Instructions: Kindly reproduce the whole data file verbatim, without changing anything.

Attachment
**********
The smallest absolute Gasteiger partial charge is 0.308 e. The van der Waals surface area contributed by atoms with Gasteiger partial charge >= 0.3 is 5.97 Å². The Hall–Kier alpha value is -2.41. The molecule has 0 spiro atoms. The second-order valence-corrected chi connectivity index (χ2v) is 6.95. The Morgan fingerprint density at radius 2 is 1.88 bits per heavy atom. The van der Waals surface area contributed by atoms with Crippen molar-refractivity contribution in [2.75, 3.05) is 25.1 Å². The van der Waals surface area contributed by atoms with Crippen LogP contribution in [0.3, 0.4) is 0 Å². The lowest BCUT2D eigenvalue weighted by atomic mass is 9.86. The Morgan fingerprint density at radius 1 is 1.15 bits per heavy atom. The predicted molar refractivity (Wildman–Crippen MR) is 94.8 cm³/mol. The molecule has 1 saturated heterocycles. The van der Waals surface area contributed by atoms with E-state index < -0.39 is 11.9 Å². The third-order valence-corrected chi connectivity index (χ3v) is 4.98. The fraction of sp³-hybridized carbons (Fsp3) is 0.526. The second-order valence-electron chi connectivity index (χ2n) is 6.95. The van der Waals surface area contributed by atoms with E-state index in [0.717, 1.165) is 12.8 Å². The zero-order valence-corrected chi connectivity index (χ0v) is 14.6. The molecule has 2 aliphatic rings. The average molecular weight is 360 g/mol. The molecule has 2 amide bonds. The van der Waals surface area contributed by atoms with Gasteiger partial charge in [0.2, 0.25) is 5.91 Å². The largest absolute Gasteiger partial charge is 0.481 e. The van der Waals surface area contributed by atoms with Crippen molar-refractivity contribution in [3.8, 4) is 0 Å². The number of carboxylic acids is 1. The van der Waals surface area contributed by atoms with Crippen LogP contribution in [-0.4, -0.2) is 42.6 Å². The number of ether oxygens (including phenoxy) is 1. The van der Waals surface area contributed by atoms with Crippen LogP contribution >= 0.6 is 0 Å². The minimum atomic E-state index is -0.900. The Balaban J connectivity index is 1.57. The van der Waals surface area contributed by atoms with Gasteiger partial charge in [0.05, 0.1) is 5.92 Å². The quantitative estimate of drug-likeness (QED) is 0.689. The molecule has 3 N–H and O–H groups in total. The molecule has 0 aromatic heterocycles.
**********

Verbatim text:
The smallest absolute Gasteiger partial charge is 0.308 e. The van der Waals surface area contributed by atoms with Gasteiger partial charge >= 0.3 is 5.97 Å². The Hall–Kier alpha value is -2.41. The molecule has 0 spiro atoms. The second-order valence-corrected chi connectivity index (χ2v) is 6.95. The Morgan fingerprint density at radius 2 is 1.88 bits per heavy atom. The van der Waals surface area contributed by atoms with Crippen molar-refractivity contribution in [2.75, 3.05) is 25.1 Å². The van der Waals surface area contributed by atoms with Crippen LogP contribution in [0.3, 0.4) is 0 Å². The lowest BCUT2D eigenvalue weighted by atomic mass is 9.86. The Morgan fingerprint density at radius 1 is 1.15 bits per heavy atom. The predicted molar refractivity (Wildman–Crippen MR) is 94.8 cm³/mol. The molecule has 1 saturated heterocycles. The van der Waals surface area contributed by atoms with E-state index < -0.39 is 11.9 Å². The third-order valence-corrected chi connectivity index (χ3v) is 4.98. The fraction of sp³-hybridized carbons (Fsp3) is 0.526. The second-order valence-electron chi connectivity index (χ2n) is 6.95. The van der Waals surface area contributed by atoms with E-state index in [0.717, 1.165) is 12.8 Å². The zero-order valence-corrected chi connectivity index (χ0v) is 14.6. The molecule has 2 aliphatic rings. The average molecular weight is 360 g/mol. The molecule has 2 amide bonds. The van der Waals surface area contributed by atoms with Gasteiger partial charge in [0.2, 0.25) is 5.91 Å². The largest absolute Gasteiger partial charge is 0.481 e. The van der Waals surface area contributed by atoms with Crippen molar-refractivity contribution in [3.8, 4) is 0 Å². The number of carboxylic acids is 1. The van der Waals surface area contributed by atoms with Crippen LogP contribution in [-0.4, -0.2) is 42.6 Å². The number of ether oxygens (including phenoxy) is 1. The van der Waals surface area contributed by atoms with Crippen LogP contribution >= 0.6 is 0 Å². The minimum atomic E-state index is -0.900. The Balaban J connectivity index is 1.57. The van der Waals surface area contributed by atoms with Gasteiger partial charge in [0.05, 0.1) is 5.92 Å². The quantitative estimate of drug-likeness (QED) is 0.689. The molecule has 3 N–H and O–H groups in total. The molecule has 0 aromatic heterocycles.